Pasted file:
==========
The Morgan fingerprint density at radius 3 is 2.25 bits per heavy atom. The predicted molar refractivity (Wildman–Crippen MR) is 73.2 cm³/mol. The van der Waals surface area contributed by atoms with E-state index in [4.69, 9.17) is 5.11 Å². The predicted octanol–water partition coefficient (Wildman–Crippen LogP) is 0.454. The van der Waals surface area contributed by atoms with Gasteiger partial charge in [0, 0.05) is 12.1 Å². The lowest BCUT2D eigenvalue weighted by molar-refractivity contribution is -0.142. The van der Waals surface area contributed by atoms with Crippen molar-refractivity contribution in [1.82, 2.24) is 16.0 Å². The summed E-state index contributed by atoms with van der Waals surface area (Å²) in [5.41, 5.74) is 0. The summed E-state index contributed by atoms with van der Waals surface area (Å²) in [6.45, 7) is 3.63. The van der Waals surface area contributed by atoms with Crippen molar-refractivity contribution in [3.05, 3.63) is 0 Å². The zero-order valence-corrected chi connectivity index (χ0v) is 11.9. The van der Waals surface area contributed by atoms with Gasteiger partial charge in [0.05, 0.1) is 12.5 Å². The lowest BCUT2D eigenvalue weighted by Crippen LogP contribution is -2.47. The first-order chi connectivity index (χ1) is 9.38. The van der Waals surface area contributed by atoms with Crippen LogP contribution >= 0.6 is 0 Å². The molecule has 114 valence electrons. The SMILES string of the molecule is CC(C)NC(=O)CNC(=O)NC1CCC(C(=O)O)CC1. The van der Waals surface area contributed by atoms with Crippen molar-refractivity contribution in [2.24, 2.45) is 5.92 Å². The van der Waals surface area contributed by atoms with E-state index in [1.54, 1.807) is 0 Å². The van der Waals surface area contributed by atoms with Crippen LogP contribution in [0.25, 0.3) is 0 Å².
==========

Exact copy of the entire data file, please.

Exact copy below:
The Morgan fingerprint density at radius 3 is 2.25 bits per heavy atom. The predicted molar refractivity (Wildman–Crippen MR) is 73.2 cm³/mol. The van der Waals surface area contributed by atoms with E-state index in [4.69, 9.17) is 5.11 Å². The predicted octanol–water partition coefficient (Wildman–Crippen LogP) is 0.454. The van der Waals surface area contributed by atoms with Gasteiger partial charge in [0, 0.05) is 12.1 Å². The lowest BCUT2D eigenvalue weighted by molar-refractivity contribution is -0.142. The van der Waals surface area contributed by atoms with Crippen molar-refractivity contribution in [1.82, 2.24) is 16.0 Å². The summed E-state index contributed by atoms with van der Waals surface area (Å²) in [5.41, 5.74) is 0. The summed E-state index contributed by atoms with van der Waals surface area (Å²) in [6.45, 7) is 3.63. The van der Waals surface area contributed by atoms with Crippen molar-refractivity contribution in [3.05, 3.63) is 0 Å². The zero-order valence-corrected chi connectivity index (χ0v) is 11.9. The van der Waals surface area contributed by atoms with Gasteiger partial charge in [0.05, 0.1) is 12.5 Å². The lowest BCUT2D eigenvalue weighted by Crippen LogP contribution is -2.47. The first-order chi connectivity index (χ1) is 9.38. The van der Waals surface area contributed by atoms with Crippen LogP contribution >= 0.6 is 0 Å². The molecule has 114 valence electrons. The SMILES string of the molecule is CC(C)NC(=O)CNC(=O)NC1CCC(C(=O)O)CC1. The van der Waals surface area contributed by atoms with Crippen molar-refractivity contribution in [2.24, 2.45) is 5.92 Å². The van der Waals surface area contributed by atoms with E-state index in [1.54, 1.807) is 0 Å². The van der Waals surface area contributed by atoms with Crippen LogP contribution in [0.25, 0.3) is 0 Å².